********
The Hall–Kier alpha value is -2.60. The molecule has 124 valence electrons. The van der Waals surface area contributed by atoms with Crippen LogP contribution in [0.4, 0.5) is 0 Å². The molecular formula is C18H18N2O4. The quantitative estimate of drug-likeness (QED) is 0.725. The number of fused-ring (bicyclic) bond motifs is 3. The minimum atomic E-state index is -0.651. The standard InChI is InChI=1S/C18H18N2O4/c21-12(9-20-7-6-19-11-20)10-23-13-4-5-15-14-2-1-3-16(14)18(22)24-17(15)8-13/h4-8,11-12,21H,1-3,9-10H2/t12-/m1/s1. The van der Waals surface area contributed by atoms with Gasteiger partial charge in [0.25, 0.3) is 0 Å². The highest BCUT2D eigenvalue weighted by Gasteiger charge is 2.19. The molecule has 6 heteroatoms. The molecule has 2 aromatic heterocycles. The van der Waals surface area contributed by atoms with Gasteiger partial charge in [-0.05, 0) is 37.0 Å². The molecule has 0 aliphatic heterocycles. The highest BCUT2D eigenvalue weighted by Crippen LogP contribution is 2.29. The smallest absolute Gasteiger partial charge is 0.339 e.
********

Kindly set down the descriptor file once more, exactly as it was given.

The Hall–Kier alpha value is -2.60. The molecule has 124 valence electrons. The van der Waals surface area contributed by atoms with Crippen LogP contribution in [0.4, 0.5) is 0 Å². The molecular formula is C18H18N2O4. The quantitative estimate of drug-likeness (QED) is 0.725. The number of fused-ring (bicyclic) bond motifs is 3. The minimum atomic E-state index is -0.651. The standard InChI is InChI=1S/C18H18N2O4/c21-12(9-20-7-6-19-11-20)10-23-13-4-5-15-14-2-1-3-16(14)18(22)24-17(15)8-13/h4-8,11-12,21H,1-3,9-10H2/t12-/m1/s1. The van der Waals surface area contributed by atoms with Gasteiger partial charge in [0.25, 0.3) is 0 Å². The highest BCUT2D eigenvalue weighted by Gasteiger charge is 2.19. The molecule has 6 heteroatoms. The molecule has 2 aromatic heterocycles. The van der Waals surface area contributed by atoms with Gasteiger partial charge in [-0.05, 0) is 37.0 Å². The molecule has 0 aliphatic heterocycles. The highest BCUT2D eigenvalue weighted by Crippen LogP contribution is 2.29. The smallest absolute Gasteiger partial charge is 0.339 e.